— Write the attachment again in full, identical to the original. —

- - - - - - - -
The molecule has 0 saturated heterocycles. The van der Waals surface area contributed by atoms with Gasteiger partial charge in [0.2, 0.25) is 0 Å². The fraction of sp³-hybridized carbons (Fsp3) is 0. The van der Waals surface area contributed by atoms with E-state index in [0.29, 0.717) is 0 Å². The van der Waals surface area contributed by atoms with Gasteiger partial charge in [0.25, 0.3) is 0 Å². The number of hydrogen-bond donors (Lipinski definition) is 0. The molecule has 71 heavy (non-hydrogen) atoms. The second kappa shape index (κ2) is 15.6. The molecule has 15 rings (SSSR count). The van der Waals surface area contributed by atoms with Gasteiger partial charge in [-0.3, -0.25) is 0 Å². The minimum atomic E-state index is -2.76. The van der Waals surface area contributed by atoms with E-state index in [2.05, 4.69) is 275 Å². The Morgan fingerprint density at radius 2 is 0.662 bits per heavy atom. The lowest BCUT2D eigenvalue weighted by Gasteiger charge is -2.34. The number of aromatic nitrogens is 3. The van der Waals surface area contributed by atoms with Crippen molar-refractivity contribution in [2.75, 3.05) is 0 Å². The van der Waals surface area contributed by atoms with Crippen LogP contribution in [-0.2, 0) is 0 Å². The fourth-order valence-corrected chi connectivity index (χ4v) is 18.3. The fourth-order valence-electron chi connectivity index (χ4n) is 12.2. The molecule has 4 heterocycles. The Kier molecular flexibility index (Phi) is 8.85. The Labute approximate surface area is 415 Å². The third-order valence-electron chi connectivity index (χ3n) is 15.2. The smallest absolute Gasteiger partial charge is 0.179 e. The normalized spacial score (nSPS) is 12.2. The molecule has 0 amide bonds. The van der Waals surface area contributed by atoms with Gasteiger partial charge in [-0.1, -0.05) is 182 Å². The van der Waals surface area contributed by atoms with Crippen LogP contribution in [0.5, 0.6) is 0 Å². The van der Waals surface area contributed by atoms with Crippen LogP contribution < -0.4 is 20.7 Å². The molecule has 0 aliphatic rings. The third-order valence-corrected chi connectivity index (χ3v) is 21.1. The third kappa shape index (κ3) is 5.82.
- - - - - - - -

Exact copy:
The molecule has 0 saturated heterocycles. The van der Waals surface area contributed by atoms with Gasteiger partial charge in [0.2, 0.25) is 0 Å². The fraction of sp³-hybridized carbons (Fsp3) is 0. The van der Waals surface area contributed by atoms with E-state index in [0.29, 0.717) is 0 Å². The van der Waals surface area contributed by atoms with Gasteiger partial charge in [0.25, 0.3) is 0 Å². The number of hydrogen-bond donors (Lipinski definition) is 0. The molecule has 71 heavy (non-hydrogen) atoms. The second kappa shape index (κ2) is 15.6. The molecule has 15 rings (SSSR count). The van der Waals surface area contributed by atoms with Gasteiger partial charge in [-0.3, -0.25) is 0 Å². The minimum atomic E-state index is -2.76. The van der Waals surface area contributed by atoms with E-state index in [2.05, 4.69) is 275 Å². The Morgan fingerprint density at radius 2 is 0.662 bits per heavy atom. The lowest BCUT2D eigenvalue weighted by Gasteiger charge is -2.34. The number of aromatic nitrogens is 3. The van der Waals surface area contributed by atoms with Crippen molar-refractivity contribution in [2.75, 3.05) is 0 Å². The van der Waals surface area contributed by atoms with Crippen LogP contribution in [-0.2, 0) is 0 Å². The fourth-order valence-corrected chi connectivity index (χ4v) is 18.3. The fourth-order valence-electron chi connectivity index (χ4n) is 12.2. The molecule has 4 heterocycles. The Kier molecular flexibility index (Phi) is 8.85. The Labute approximate surface area is 415 Å². The third-order valence-electron chi connectivity index (χ3n) is 15.2. The smallest absolute Gasteiger partial charge is 0.179 e. The normalized spacial score (nSPS) is 12.2. The molecule has 0 amide bonds. The van der Waals surface area contributed by atoms with Gasteiger partial charge in [-0.1, -0.05) is 182 Å². The van der Waals surface area contributed by atoms with Crippen LogP contribution in [0.5, 0.6) is 0 Å². The van der Waals surface area contributed by atoms with Crippen LogP contribution < -0.4 is 20.7 Å². The molecule has 0 aliphatic rings. The third-order valence-corrected chi connectivity index (χ3v) is 21.1. The third kappa shape index (κ3) is 5.82.